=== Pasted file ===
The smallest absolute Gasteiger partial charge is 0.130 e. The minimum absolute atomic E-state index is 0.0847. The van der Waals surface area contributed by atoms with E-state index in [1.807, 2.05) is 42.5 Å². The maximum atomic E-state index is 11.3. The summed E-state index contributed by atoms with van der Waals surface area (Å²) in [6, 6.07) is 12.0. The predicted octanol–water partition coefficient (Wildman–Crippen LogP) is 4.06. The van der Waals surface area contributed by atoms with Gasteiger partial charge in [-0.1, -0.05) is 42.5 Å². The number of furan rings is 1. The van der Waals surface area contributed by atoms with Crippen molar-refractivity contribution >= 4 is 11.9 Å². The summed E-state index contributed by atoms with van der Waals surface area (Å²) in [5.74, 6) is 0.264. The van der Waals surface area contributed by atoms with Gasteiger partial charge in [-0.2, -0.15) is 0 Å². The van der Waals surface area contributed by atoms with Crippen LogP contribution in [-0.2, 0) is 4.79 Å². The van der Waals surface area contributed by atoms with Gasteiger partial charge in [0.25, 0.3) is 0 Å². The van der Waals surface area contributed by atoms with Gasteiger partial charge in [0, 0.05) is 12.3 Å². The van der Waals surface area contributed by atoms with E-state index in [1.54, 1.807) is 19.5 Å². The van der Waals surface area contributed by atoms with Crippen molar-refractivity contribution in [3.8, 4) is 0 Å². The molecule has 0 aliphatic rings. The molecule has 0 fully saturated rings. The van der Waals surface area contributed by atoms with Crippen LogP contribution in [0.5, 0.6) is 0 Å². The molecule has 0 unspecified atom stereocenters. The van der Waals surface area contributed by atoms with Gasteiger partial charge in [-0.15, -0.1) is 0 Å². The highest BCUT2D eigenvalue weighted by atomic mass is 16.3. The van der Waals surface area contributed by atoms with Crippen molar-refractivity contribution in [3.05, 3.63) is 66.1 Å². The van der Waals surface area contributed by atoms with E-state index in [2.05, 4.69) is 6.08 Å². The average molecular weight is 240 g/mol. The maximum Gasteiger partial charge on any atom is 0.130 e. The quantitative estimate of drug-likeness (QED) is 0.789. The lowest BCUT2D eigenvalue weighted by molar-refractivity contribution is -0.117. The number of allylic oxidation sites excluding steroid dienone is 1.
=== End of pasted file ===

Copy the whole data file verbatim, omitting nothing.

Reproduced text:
The smallest absolute Gasteiger partial charge is 0.130 e. The minimum absolute atomic E-state index is 0.0847. The van der Waals surface area contributed by atoms with E-state index in [1.807, 2.05) is 42.5 Å². The maximum atomic E-state index is 11.3. The summed E-state index contributed by atoms with van der Waals surface area (Å²) in [6, 6.07) is 12.0. The predicted octanol–water partition coefficient (Wildman–Crippen LogP) is 4.06. The van der Waals surface area contributed by atoms with Gasteiger partial charge in [-0.1, -0.05) is 42.5 Å². The number of furan rings is 1. The van der Waals surface area contributed by atoms with Crippen molar-refractivity contribution >= 4 is 11.9 Å². The summed E-state index contributed by atoms with van der Waals surface area (Å²) in [5.74, 6) is 0.264. The van der Waals surface area contributed by atoms with Gasteiger partial charge in [-0.2, -0.15) is 0 Å². The van der Waals surface area contributed by atoms with Crippen LogP contribution in [-0.2, 0) is 4.79 Å². The van der Waals surface area contributed by atoms with Gasteiger partial charge in [0.25, 0.3) is 0 Å². The van der Waals surface area contributed by atoms with Gasteiger partial charge in [0, 0.05) is 12.3 Å². The van der Waals surface area contributed by atoms with E-state index in [1.54, 1.807) is 19.5 Å². The van der Waals surface area contributed by atoms with Crippen molar-refractivity contribution in [3.8, 4) is 0 Å². The molecule has 0 aliphatic rings. The molecule has 0 fully saturated rings. The van der Waals surface area contributed by atoms with Crippen LogP contribution in [0.5, 0.6) is 0 Å². The molecule has 0 unspecified atom stereocenters. The van der Waals surface area contributed by atoms with Gasteiger partial charge in [-0.15, -0.1) is 0 Å². The highest BCUT2D eigenvalue weighted by atomic mass is 16.3. The van der Waals surface area contributed by atoms with Crippen molar-refractivity contribution in [3.05, 3.63) is 66.1 Å². The van der Waals surface area contributed by atoms with E-state index in [2.05, 4.69) is 6.08 Å². The average molecular weight is 240 g/mol. The maximum Gasteiger partial charge on any atom is 0.130 e. The quantitative estimate of drug-likeness (QED) is 0.789. The lowest BCUT2D eigenvalue weighted by molar-refractivity contribution is -0.117. The number of allylic oxidation sites excluding steroid dienone is 1.